There is an awful lot to be said for having a walk-in coop. Especially if you are not legally restricted to just 3-4 chickens and therefore mght get more in the future; and also if you live in an area that gets significant snow (or even just lotsa rain). It makes your life a LOT easier than with a short, reach-in-only coop.

    Either you can build a coop per se or if there is anything else you've been yearning for a shed for you could build a larger structure (zoning permitting) and section off part of it for the chickens.

    Or what about those a-frame tractor coops

    A-frames are not ideal - you really do not get very much usable space for your buck. Their main advantage is they look kinda cool [​IMG] It takes little or no extra material to build a box-style tractor that the chickens will have more space in. Although frankly I think a fixed coop and run is more practical for a small suburban backyard, and almost essential if you live somewhere with really cold winters.

    I thought you had to have flooring to prevent predators?

    If you mean for the run part of the tractor, no... instead you have a skirt of wire mesh that extends out 1-2' on the ground all around the base of the tractor. Predators generally try to dig in from the closest point, and they cna't dig thru 1" welded wire mesh or whatever you're using [​IMG]

    If you mean for the house part of the tractor, yes, the house part of the tractor generally has a solid floor. Some people in very very hot climates use wire floors, which has ventilation advantages and the poo can just be hosed right thru, although the wire can be hard on a chicken's feet.

    My husband works weigh too much and I homeschool so if we're building something it would need to be pretty easy. My husband has a carpenter friend though who could probably build something really nice for us but where can I find coop plans?

    If the carpenter is going to build it for you, you really don't need plans, just a reasonable set of photos and some general dimensions.

    If you're going to build it yourself, there are plans available for a *few* small coops online, or you can look at a set of photos and work the plans out yourself, or you can get commercial plans for a small playhouse or shed (available at hardware stores, in library books, etc) and just make the very minor adaptations necessary for it to house chickens.

    For simple DIY, I recommend you choose something simple, boxlike, with a shed roof (just single slope, no point at top), and based as much as possible on the natural dimensions of plywood or easy cuts thereof, e.g. 4x8x4 or 8x8x6.

    If you browse around here more, esp. looking at peoples coop design personal pages on this site, I betcha you will form a more definite idea of what you do/don't want, and how to achieve it [​IMG]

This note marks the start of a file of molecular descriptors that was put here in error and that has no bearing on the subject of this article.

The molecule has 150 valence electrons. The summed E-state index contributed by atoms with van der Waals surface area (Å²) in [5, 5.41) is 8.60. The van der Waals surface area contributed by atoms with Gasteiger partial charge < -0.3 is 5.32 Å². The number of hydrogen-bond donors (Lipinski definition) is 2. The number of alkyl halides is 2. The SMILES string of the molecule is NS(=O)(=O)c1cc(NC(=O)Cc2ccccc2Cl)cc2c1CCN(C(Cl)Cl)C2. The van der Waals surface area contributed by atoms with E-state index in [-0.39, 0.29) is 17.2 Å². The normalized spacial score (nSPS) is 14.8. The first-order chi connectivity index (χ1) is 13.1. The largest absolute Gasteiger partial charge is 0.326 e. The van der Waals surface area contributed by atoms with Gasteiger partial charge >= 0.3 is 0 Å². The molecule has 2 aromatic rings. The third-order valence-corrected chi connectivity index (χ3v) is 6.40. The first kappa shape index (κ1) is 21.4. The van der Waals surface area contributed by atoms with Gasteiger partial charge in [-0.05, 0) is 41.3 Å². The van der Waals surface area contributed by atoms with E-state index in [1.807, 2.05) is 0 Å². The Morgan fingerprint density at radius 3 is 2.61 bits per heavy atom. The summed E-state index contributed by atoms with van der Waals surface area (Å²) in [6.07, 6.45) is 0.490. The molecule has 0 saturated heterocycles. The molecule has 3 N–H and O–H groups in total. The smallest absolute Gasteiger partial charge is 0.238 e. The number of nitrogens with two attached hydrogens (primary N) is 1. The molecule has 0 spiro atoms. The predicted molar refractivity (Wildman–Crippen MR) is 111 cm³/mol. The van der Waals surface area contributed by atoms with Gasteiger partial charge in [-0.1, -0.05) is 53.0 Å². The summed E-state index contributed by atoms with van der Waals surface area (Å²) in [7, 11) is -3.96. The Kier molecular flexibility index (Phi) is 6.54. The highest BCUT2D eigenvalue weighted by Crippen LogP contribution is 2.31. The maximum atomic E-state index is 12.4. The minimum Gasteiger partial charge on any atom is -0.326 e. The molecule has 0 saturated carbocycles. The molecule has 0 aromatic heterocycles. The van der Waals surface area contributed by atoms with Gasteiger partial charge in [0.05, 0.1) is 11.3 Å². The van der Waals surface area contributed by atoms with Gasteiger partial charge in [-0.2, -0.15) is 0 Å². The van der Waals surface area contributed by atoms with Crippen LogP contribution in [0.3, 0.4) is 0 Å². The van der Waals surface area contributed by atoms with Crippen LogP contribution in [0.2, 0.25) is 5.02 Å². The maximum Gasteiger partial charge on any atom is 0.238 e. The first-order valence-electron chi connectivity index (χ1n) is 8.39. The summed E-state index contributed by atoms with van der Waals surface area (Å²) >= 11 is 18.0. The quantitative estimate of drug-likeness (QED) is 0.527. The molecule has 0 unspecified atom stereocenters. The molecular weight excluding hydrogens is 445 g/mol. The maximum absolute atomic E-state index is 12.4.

Have fun,

  7. smileysjs1

    smileysjs1 In the Brooder

    Jun 12, 2008
    Thanks for all the replies! Dh is getting off early today so I'll have him look with me at the coop pictures. What's some really great dimensions to have? I know we can chickens but i don't know if there is a limit. How can I find that out?
  8. scooter147

    scooter147 Songster

    Jul 30, 2008
    To find out how many chickens I could have in my town I checked the towns website. I went to the search bar and typed in poultry.

    When I checked I did find out other restrictions I had to adbid by. For example, any point of the coop/enclosure had to be 175 feet from any point of my neighbors house and 75 feet from their property line.
    Fortunetly, I our lots are 3 acres so meeting these restrictions was not hard.
  9. smileysjs1

    smileysjs1 In the Brooder

    Jun 12, 2008
    I found one of those playhouses at Lowe's for $74.75 so I went ahead and bought that. I was thinking of putting one of the walls that has a window area upside down and use it as door the chicks to get in and out. The other window I might cover with plexiglass or hardware cloth. Would a run with these dimensions be ok: 4hx6L? It doesn't have floor but we're going to put down some wood with either lineoleum or vinyl and then cover that with pine shavings. I want to make the nest box come out of the back for easy pick up. Then I can use either 2x2 or 2x4 for the roost and put that above the nest box right? Its kinda small inside so I'm not sure where I'm going to hang up the hanging feeder. For the run I plan to have it covered in hardware cloth. Oh and maybe I can put like a shelf close the the roof for storage.

    Does this sound okay? What else am I missing?
    Last edited: Aug 20, 2008